While I’m away from my keyboard this week, I’m re-running a few posts that didn’t get the attention – or web traffic – they deserved the first time around. I’ll return with fresh insights on the business of writing next week. – Michelle Rafter
Rewrites aren’t one of my list of favorite work-related activities. In fact, I hate them, especially when an editor sits on something for a couple weeks then ships it back with questions. I want to scream, “That was so five stories ago!”
But rewrites are a fact of the writing life. So it’s a good idea to come to grips with the fact that if you freelance, you’ll have to do rewrites occasionally, if not on a regular basis.
The best way to ward off rewrites it to turn in your best effort the first go around. That means understanding exactly what the editor is looking for – even if it means asking what seems like an insane number of questions ahead of time. Then do all the research the story requires, hit all the marks in your writing, check your story for spelling, grammar, typos, cliches, transitions and flow. I always tack on a headline and deck, and if the format calls for it, subheads, charts and graphs. The more you can do on the front end to avoid working on a story after the fact the better.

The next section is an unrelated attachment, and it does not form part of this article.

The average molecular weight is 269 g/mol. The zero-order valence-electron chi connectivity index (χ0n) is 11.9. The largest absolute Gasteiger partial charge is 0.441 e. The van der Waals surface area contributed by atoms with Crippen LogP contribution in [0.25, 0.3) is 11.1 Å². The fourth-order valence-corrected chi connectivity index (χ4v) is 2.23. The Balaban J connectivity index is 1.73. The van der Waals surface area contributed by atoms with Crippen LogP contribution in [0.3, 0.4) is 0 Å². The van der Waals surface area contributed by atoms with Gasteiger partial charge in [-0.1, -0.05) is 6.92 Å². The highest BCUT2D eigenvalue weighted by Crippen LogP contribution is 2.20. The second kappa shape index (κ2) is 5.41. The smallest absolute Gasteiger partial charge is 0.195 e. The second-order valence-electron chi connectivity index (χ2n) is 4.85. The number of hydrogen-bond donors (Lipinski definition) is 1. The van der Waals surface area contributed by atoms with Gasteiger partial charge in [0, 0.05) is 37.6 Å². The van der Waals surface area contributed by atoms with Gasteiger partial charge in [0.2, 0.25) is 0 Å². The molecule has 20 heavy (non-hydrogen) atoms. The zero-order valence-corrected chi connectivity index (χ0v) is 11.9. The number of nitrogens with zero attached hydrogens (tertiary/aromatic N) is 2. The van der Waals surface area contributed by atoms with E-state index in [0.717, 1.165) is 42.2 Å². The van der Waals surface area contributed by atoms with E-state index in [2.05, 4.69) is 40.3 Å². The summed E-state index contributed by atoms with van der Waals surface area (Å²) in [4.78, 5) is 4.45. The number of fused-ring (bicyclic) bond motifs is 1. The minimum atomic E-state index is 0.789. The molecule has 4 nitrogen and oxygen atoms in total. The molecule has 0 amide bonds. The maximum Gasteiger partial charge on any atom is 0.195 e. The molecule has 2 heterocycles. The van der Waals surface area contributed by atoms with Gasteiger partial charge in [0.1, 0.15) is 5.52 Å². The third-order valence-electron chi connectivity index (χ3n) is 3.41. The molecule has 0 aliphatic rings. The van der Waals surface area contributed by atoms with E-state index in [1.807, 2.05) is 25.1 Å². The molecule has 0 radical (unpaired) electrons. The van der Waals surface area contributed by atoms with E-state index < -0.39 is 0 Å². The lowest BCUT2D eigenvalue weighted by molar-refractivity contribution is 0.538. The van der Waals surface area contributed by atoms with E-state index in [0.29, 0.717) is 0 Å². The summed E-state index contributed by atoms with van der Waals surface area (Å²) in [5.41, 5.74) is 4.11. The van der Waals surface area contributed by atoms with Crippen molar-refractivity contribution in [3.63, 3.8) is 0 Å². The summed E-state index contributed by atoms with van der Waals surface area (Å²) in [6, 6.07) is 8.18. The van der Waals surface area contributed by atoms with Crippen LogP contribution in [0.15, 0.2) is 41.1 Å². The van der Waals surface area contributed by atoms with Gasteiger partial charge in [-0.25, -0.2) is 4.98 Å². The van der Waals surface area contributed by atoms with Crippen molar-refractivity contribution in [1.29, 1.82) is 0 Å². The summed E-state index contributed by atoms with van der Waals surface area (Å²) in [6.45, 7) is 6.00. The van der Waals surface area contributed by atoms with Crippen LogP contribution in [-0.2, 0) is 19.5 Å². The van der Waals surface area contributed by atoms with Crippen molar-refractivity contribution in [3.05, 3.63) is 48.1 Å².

But sometimes rewrites happen despite your best efforts. Here are some other techniques I use to handle them:
Plunge in. Don’t think about it, don’t get mad, don’t delay, just get it over with as fast as possible. It’s like ripping off a bandage – it’s got to be done, so might as well do it fast.
Focus on one question at a time. if an editor sends something back with five questions that need to be answered or facts to be added, mentally break them down into discrete tasks and attack them one by one. I’m a huge to-do list person, anyway, so by breaking the job into bite-size elements I feel good about knocking them off one after the other.
Pick up the phone. As much as I don’t want to, sometimes I have to pick up the phone and re-interview a source to confirm something or answer a question from an editor that I just didn’t have an answer for from my original interview. This situation happened to me recently, and if I hadn’t called to follow up on an editor’s question I would never have talked to the company executive who told me about some pending contracts, which may turn into a news story I could pitch to a magazine I’ve just started writing for. That’d definitely make me look good to my new editor.
Turn it into a opportunity. If you’ve got to do a rewrite anyway, take the chance to re-read your story and tweak an awkward phrase here or a bad transition there that you might not have noticed before.
Sleep on it. Sometimes the repair work isn’t as bad as you thought. If you’re not on a deadline, leave a rewrite until the next day, then attack it with fresh eyes.